Endoscopy in Inflammatory Bowel Disease: Western Perspective—Europe
East JE., Travis SPL.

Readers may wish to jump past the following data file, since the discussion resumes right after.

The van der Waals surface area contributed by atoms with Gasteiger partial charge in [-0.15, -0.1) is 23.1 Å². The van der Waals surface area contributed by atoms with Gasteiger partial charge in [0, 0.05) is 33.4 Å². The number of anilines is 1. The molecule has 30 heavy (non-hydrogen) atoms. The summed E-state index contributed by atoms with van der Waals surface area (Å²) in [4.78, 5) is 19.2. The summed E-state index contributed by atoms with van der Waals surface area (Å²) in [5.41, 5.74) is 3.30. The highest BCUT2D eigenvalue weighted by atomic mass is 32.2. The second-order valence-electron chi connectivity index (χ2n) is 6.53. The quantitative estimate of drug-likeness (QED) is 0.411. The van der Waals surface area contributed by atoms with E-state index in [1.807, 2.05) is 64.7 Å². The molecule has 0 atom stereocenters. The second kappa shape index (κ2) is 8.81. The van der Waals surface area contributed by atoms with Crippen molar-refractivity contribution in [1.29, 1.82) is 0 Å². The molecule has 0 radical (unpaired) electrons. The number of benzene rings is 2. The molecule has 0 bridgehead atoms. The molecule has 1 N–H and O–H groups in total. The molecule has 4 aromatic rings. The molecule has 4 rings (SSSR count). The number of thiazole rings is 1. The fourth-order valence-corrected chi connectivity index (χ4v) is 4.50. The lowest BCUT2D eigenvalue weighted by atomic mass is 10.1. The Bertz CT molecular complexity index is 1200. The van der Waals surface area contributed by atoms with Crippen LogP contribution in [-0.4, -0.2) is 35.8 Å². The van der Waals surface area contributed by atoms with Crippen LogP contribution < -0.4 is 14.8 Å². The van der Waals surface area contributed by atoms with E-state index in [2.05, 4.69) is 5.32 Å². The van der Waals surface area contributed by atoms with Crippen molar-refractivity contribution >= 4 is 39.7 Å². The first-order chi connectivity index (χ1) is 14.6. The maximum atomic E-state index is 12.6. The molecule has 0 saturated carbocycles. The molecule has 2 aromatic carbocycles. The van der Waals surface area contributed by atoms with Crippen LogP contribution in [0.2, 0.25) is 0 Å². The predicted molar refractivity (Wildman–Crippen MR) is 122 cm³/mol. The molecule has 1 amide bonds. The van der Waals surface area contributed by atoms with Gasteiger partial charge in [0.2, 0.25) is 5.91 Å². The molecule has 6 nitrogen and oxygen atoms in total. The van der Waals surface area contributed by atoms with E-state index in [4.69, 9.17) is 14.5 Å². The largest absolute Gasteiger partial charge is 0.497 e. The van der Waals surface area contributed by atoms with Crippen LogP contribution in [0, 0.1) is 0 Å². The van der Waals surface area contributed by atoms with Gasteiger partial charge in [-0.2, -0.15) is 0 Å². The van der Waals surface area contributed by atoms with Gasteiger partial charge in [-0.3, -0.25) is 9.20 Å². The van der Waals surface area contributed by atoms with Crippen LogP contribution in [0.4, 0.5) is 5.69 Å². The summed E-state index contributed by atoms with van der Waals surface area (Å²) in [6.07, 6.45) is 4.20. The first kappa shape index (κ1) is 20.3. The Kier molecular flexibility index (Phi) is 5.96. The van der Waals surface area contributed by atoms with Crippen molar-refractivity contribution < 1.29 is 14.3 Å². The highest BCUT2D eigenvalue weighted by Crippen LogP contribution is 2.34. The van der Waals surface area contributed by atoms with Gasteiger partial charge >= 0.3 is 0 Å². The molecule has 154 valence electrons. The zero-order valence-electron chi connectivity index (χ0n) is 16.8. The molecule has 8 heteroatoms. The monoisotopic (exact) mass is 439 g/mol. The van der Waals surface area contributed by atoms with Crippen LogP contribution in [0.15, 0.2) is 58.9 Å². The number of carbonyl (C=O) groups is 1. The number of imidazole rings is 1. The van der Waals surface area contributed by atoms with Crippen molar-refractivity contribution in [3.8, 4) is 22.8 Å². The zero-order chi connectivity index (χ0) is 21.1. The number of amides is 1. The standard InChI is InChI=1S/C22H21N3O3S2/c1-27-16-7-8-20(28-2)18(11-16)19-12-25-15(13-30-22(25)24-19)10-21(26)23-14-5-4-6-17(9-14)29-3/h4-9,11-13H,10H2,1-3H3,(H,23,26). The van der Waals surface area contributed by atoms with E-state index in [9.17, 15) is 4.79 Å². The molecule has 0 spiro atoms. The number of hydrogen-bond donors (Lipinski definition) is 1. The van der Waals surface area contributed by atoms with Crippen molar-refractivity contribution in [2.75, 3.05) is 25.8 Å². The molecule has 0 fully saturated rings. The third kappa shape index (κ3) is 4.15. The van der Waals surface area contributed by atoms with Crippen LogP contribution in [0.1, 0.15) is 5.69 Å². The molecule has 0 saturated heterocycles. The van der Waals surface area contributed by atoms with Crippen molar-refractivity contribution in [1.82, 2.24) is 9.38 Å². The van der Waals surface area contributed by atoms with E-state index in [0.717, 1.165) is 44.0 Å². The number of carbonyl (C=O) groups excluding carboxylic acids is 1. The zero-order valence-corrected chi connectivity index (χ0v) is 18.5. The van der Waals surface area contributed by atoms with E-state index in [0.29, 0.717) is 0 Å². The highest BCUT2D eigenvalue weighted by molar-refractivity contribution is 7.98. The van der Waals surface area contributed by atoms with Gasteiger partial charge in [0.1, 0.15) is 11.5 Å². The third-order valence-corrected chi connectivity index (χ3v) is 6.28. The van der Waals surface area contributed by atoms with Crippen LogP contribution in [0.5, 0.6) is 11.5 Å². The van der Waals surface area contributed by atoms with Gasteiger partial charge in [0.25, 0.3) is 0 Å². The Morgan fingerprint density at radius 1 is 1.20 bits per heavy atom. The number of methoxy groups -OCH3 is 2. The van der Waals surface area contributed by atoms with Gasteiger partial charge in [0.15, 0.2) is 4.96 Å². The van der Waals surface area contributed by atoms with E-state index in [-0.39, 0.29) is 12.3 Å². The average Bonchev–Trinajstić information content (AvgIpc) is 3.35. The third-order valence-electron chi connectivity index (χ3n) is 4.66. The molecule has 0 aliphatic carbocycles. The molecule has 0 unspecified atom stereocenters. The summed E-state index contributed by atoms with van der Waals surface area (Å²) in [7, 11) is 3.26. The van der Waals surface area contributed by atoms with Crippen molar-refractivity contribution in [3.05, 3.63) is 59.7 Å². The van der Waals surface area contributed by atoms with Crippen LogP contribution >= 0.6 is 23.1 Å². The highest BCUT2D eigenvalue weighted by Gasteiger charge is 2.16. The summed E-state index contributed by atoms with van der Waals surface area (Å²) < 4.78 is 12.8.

Endoscopy for IBD in Europe has in the last decade been driven by an agenda focussed on endoscopic quality and quality assurance. This has affected endoscopy in IBD practice in two specific areas; the use of chromoendoscopy for dysplasia detection, and endoscopic scoring systems of disease severity. Chromoendoscopy studies for dysplasia detection have been positive; however, it was not recommended until 2010 when the British Society of Gastroenterology (BSG) led change with a new guideline, subsequently supported by the European Crohn’s and Colitis Organisation (ECCO) and European Society for Gastrointestinal Endoscopy (ESGE), which has become the standard of care in IBD in Europe. North America still lags behind Europe in this regard. Validated scoring systems for colitis are key to ensure we speak an international “common language” between countries, but also to precisely convert research finding into clinical practice. Two validated scoring systems have become available recently, the Ulcerative Colitis Endoscopic Index of Severity (UCEIS) and the Ulcerative Colitis Colonoscopic Index of Severity (UCCIS). Regulatory agencies including the Food and Drug Administration (FDA) and European Medicines Agency (EMA) are taking an active interest in scoring systems and outcome measures in clinical trials. Quality and quality assurance are now embedded in IBD endoscopy in Europe by the use of chromoendoscopy and validated scoring systems. We need to evaluate whether this improves outcomes for patients.